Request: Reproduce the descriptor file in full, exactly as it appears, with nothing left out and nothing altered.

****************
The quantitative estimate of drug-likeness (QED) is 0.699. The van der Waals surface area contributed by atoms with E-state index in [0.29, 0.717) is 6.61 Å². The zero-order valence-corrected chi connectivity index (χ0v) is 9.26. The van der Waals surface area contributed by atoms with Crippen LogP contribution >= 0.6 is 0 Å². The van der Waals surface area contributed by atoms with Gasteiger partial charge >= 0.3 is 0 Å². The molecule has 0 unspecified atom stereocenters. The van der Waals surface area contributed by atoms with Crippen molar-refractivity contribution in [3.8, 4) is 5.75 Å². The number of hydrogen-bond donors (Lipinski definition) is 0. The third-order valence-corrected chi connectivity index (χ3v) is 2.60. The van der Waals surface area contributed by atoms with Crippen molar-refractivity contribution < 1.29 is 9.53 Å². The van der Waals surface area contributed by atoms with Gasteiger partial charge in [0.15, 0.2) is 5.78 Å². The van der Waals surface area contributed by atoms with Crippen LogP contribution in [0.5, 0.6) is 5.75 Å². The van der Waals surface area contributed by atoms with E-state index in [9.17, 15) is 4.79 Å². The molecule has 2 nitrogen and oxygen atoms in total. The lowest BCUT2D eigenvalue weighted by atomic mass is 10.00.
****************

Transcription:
The quantitative estimate of drug-likeness (QED) is 0.699. The van der Waals surface area contributed by atoms with E-state index in [0.29, 0.717) is 6.61 Å². The zero-order valence-corrected chi connectivity index (χ0v) is 9.26. The van der Waals surface area contributed by atoms with Crippen LogP contribution >= 0.6 is 0 Å². The van der Waals surface area contributed by atoms with Gasteiger partial charge >= 0.3 is 0 Å². The molecule has 0 unspecified atom stereocenters. The van der Waals surface area contributed by atoms with Crippen molar-refractivity contribution in [3.8, 4) is 5.75 Å². The number of hydrogen-bond donors (Lipinski definition) is 0. The third-order valence-corrected chi connectivity index (χ3v) is 2.60. The van der Waals surface area contributed by atoms with Crippen molar-refractivity contribution < 1.29 is 9.53 Å². The van der Waals surface area contributed by atoms with Gasteiger partial charge in [0.15, 0.2) is 5.78 Å². The van der Waals surface area contributed by atoms with Crippen LogP contribution in [0.5, 0.6) is 5.75 Å². The van der Waals surface area contributed by atoms with E-state index in [9.17, 15) is 4.79 Å². The molecule has 2 nitrogen and oxygen atoms in total. The lowest BCUT2D eigenvalue weighted by atomic mass is 10.00.